Ensure that no lubricant ever touches the hop-up bucking. The hop-up needs friction, lubricants stop friction.
If you ever notice a “flyer” (a random shot which goes in a completely unexpected direction) or that your overall FPS and accuracy has dropped, it could be that your hop-up bucking is torn, and needs replacing.
Spring rifles are an arguably simpler kind of airsoft weapon than other airsoft gun types. They don’t rely on electricity or compressed gas. However, it’s the mechanical parts that do the work, which means they’re under some serious load. Ensuring that they’re well maintained will keep your rifle from jamming up or breaking in the middle of a skirmish.
Spring airsoft sniper rifles operate by pulling back a piston against a spring. When it’s released, the piston fires forward and compresses the gas in front of it and forces it (and the BB) out of the barrel. This process puts some pressure on the internals.
Inside the cylinder is the piston. There are 2 main aspects of the piston to pay attention to here. Primarily, you have the piston head, which uses an o-ring to produce a seal. Without this o-ring, or if it were to be dry / damaged, you would get an inconsistent FPS.
Ensure that the o-ring is lubricated with a silicon based lubricant, for the best FPS consistency. You may notice this o-ring failing if your fps fluctuates wildly.
The piston is held back in the firing piston by a seer that latches against the end of the piston. This, on most stock rifles is at a 45 degree angle, so not the most stable of platforms. Check the condition of the face of this latching surface and ensure it’s in good condition. Similarly you should check the seer (covered in the trigger section later).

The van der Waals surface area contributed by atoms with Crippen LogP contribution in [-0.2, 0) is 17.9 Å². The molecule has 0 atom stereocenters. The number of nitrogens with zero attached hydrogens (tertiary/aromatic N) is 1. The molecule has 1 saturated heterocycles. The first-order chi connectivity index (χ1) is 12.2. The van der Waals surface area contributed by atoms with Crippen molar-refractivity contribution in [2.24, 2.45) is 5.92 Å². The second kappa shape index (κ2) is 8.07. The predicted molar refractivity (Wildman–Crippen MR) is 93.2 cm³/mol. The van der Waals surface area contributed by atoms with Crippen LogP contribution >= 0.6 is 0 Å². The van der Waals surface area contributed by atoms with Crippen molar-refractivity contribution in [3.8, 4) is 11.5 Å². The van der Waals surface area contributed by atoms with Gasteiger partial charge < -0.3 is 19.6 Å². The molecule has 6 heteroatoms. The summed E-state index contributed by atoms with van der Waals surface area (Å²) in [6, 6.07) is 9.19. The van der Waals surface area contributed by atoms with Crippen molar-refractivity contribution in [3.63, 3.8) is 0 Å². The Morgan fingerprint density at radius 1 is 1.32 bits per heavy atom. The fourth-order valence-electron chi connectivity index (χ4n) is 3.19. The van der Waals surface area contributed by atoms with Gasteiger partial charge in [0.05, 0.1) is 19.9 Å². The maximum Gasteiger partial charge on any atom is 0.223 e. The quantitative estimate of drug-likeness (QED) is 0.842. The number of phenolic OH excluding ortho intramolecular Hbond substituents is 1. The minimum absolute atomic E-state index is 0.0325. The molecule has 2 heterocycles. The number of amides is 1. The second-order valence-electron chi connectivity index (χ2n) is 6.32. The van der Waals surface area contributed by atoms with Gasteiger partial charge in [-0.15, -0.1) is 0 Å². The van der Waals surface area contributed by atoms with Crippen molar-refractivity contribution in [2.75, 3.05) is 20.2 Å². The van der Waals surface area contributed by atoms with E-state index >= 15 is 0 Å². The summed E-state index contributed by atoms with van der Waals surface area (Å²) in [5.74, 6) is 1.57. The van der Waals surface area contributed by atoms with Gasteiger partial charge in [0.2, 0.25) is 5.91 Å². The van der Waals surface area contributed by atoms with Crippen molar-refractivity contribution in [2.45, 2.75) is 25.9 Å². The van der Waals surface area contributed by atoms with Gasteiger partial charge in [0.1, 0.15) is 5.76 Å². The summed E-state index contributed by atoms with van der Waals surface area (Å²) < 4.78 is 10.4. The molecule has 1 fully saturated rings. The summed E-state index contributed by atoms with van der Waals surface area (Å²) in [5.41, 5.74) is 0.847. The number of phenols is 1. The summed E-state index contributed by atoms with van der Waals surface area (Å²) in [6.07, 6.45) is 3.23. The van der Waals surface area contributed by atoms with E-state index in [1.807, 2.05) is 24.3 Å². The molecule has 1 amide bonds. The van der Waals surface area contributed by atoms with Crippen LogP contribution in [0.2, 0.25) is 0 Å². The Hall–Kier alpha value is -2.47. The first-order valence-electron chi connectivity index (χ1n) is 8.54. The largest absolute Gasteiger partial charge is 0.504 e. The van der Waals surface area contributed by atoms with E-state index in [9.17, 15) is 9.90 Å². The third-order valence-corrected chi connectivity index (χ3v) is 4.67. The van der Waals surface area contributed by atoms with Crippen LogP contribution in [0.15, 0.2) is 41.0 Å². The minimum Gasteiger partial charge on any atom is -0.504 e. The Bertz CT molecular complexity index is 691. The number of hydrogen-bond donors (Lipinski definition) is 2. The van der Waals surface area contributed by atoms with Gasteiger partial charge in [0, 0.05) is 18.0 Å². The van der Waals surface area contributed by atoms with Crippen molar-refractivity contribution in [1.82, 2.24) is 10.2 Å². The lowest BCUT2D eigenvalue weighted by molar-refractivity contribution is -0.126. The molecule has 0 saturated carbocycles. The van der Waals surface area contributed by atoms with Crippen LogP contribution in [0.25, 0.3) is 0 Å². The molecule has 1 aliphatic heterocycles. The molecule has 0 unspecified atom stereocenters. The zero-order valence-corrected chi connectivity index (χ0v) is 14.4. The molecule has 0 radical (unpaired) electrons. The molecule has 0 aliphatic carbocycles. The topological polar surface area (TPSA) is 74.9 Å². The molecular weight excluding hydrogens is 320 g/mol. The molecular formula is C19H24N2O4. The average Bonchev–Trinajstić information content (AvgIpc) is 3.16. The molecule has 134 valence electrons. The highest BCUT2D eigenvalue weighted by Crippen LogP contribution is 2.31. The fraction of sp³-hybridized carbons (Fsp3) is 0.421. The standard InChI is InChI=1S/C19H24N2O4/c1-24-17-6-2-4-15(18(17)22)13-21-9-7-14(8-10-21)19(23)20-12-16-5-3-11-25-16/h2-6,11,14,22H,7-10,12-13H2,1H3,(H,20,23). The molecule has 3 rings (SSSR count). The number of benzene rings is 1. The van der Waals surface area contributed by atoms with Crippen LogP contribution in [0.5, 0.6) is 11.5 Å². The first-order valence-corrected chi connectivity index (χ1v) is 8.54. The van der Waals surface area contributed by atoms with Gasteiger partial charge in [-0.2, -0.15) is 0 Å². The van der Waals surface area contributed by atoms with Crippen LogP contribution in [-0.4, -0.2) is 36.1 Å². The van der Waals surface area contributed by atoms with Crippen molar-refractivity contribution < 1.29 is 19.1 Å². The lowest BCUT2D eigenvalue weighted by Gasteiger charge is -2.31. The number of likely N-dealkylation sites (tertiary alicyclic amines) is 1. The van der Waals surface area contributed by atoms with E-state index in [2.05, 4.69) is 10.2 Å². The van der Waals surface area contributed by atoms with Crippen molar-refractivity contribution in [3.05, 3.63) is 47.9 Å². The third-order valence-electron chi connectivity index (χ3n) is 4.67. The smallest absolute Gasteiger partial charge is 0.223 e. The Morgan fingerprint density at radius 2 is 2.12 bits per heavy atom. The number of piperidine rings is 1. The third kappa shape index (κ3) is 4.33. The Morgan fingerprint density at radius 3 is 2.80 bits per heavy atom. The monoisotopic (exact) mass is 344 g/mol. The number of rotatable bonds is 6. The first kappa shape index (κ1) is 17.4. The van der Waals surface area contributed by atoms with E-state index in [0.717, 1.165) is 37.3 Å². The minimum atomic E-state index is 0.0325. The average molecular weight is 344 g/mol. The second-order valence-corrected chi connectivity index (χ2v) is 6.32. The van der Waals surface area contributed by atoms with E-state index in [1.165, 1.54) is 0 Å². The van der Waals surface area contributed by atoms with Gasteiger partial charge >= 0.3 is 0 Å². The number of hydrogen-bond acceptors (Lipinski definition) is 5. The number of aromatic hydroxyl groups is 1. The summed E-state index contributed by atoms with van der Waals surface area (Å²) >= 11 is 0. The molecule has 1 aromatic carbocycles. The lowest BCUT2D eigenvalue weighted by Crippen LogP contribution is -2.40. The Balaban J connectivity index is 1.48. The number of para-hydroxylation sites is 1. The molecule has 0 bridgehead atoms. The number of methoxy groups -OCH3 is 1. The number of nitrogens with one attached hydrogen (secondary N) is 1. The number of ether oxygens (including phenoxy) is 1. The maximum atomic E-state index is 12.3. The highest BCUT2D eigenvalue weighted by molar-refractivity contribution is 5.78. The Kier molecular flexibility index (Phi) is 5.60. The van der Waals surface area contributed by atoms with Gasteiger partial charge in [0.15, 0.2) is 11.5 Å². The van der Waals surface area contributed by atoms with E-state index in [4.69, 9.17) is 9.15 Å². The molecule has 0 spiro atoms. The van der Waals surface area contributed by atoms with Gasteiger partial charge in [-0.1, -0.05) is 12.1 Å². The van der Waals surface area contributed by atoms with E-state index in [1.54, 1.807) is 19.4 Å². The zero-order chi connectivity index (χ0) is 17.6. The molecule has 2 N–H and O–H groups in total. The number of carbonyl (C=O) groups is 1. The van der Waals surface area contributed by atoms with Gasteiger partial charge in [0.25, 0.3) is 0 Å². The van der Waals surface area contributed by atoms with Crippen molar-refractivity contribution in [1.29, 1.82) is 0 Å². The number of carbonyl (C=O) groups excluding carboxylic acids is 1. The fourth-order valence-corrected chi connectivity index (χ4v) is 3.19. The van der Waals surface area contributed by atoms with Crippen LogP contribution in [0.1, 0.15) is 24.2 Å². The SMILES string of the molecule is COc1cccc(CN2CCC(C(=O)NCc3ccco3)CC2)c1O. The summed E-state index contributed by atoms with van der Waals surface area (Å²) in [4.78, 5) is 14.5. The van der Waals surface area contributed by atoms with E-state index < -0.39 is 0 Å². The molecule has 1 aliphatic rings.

The cylinder surrounds the piston and faces abuse internally from the piston, and externally from the elements and friction. This is one of those pieces that needs to be kept pristine to make the rifle work smoothly.
The cylinder head screws into the end of it. This cylinder head has an o-ring which (just like the rest of the o-rings) is crucial for ensuring gas is routed correctly and efficiently. Make sure it’s lubricated properly with a silicon based lubricant and in good condition regularly. You may notice this o-ring failing if your fps fluctuates wildly.
Give the inside of the cylinder a good look. Make sure there’s no debris or dirt on the inside walls that might hinder the piston’s movement.
The outside of the cylinder is held in by bushings. These bushings are plastic and take the full friction of the cylinder as it’s pushed around when working the action. Check the outside of the cylinder and ensure there are no gouges or debris which will damage or hinder these bushings. Then, check the condition of the bushings (housed inside the receiver). These should be nice and smooth, and well lubricated with a thick silicon based grease.